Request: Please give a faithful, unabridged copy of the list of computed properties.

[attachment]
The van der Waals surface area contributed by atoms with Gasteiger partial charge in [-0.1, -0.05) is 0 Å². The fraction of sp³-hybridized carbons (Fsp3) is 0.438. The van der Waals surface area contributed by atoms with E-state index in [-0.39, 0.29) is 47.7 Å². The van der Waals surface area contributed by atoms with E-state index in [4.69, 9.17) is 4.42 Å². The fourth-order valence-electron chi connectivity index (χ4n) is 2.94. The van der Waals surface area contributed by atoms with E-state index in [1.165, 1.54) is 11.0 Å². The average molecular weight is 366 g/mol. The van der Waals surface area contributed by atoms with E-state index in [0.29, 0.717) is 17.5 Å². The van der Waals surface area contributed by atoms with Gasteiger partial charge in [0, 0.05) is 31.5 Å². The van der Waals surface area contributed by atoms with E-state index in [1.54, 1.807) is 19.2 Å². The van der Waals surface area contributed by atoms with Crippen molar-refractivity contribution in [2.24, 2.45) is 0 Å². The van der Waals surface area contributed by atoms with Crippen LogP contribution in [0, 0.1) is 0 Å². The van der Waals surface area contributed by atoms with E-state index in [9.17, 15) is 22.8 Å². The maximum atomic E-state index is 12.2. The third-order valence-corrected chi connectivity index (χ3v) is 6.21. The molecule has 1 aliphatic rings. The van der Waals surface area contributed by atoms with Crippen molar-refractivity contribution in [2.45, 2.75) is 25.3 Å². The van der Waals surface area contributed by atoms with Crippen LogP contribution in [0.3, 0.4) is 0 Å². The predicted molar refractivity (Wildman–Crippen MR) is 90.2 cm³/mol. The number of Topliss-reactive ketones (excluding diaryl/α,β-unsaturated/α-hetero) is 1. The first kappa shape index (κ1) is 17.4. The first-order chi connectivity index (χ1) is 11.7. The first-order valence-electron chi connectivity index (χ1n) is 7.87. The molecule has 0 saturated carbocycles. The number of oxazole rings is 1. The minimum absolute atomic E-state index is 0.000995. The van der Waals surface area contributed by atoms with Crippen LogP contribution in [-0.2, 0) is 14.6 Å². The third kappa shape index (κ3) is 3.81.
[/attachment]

The van der Waals surface area contributed by atoms with Gasteiger partial charge in [-0.1, -0.05) is 0 Å². The fraction of sp³-hybridized carbons (Fsp3) is 0.438. The van der Waals surface area contributed by atoms with E-state index in [-0.39, 0.29) is 47.7 Å². The van der Waals surface area contributed by atoms with E-state index in [4.69, 9.17) is 4.42 Å². The fourth-order valence-electron chi connectivity index (χ4n) is 2.94. The van der Waals surface area contributed by atoms with E-state index in [1.165, 1.54) is 11.0 Å². The average molecular weight is 366 g/mol. The van der Waals surface area contributed by atoms with E-state index in [0.29, 0.717) is 17.5 Å². The van der Waals surface area contributed by atoms with Gasteiger partial charge in [0, 0.05) is 31.5 Å². The van der Waals surface area contributed by atoms with E-state index in [1.54, 1.807) is 19.2 Å². The van der Waals surface area contributed by atoms with Crippen molar-refractivity contribution in [2.24, 2.45) is 0 Å². The van der Waals surface area contributed by atoms with Crippen LogP contribution in [0, 0.1) is 0 Å². The van der Waals surface area contributed by atoms with E-state index in [9.17, 15) is 22.8 Å². The maximum atomic E-state index is 12.2. The third-order valence-corrected chi connectivity index (χ3v) is 6.21. The molecule has 1 aliphatic rings. The van der Waals surface area contributed by atoms with Crippen molar-refractivity contribution in [2.45, 2.75) is 25.3 Å². The van der Waals surface area contributed by atoms with Crippen LogP contribution in [0.3, 0.4) is 0 Å². The predicted molar refractivity (Wildman–Crippen MR) is 90.2 cm³/mol. The number of Topliss-reactive ketones (excluding diaryl/α,β-unsaturated/α-hetero) is 1. The first kappa shape index (κ1) is 17.4. The first-order chi connectivity index (χ1) is 11.7. The first-order valence-electron chi connectivity index (χ1n) is 7.87. The molecule has 0 saturated carbocycles. The number of oxazole rings is 1. The minimum absolute atomic E-state index is 0.000995. The van der Waals surface area contributed by atoms with Crippen LogP contribution in [-0.2, 0) is 14.6 Å². The third kappa shape index (κ3) is 3.81.